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Taras Kuzio

Russia’s hybrid war as international corporate raiding

The escalating hostilities around Donetsk airport, already dubbed Europe’s new Stalingrad, could lead to the first full-scale war between European countries since World War II. In the event that the fighting escalates, Petro Poroshenko, Ukraine’s president, has prepared a decree that would institute a state of emergency as a prelude to moving from an anti-terrorist operation to a state of war. Eighty per cent of Ukrainians already believe their county is at war with Russia.

Grigory Karasin, Russia’s deputy foreign minister said this week  it would bethe biggest, even strategic mistake of the Ukrainian authorities to bank on a military solution to the crisisand warned: “This may lead to irreversible consequences for Ukrainian statehood.”

The depth of the international crisis can be seen in the gulf that exists between western countries that believe Ukraine has a right to defend its territorial integrity and a Russia that refuses to recognize it.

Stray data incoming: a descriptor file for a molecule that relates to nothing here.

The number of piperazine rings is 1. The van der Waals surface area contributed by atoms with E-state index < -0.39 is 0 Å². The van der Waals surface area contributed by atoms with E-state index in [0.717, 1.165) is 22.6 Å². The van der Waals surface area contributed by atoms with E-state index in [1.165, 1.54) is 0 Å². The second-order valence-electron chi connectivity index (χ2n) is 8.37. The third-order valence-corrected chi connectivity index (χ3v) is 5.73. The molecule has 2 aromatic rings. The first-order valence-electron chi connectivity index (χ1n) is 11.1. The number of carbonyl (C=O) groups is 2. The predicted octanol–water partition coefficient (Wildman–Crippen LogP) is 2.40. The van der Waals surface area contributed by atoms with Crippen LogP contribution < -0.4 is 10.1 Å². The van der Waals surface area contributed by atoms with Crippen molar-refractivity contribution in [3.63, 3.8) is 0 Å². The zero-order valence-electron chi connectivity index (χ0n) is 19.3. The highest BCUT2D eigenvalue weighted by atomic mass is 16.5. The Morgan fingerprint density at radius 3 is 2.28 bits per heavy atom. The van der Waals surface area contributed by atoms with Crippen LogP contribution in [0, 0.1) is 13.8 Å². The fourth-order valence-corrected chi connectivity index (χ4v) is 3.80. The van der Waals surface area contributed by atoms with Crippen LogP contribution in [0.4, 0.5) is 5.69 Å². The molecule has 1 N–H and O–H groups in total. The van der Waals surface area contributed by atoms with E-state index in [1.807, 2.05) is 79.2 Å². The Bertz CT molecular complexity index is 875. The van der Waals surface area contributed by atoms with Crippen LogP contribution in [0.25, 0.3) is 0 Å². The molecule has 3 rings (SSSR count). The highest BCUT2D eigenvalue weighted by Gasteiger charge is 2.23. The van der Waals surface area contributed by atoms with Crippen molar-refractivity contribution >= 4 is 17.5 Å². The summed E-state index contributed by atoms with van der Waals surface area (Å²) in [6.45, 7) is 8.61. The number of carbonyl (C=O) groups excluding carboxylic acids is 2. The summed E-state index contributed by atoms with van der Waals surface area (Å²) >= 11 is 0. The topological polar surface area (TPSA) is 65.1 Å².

Russia’s hybrid or non-linear war is an international extension of the corporate raiding that has become prevalent in its domestic environment, where there is little rule of law. Six years ago Russia was described as a “mafia state  and recent developments point even more to this conclusion.

Massive corporate raiding of Ukrainian state and private assets  has followed Russia’s annexation of the Crimea.  As Mark Galleotti, an expert on transnational crime and security argued in an article  for Vice, organized crime is closely intertwined with the separatist fighters.

Russia’s hybrid war introduces virtuality to its conduct of international affairs that is an extension of its virtual domestic politics. Deep levels of cynicism, doublespeak and duplicity underpin fake parties, virtual elections (like those held in the Soviet Union) and surrogate proxy forces.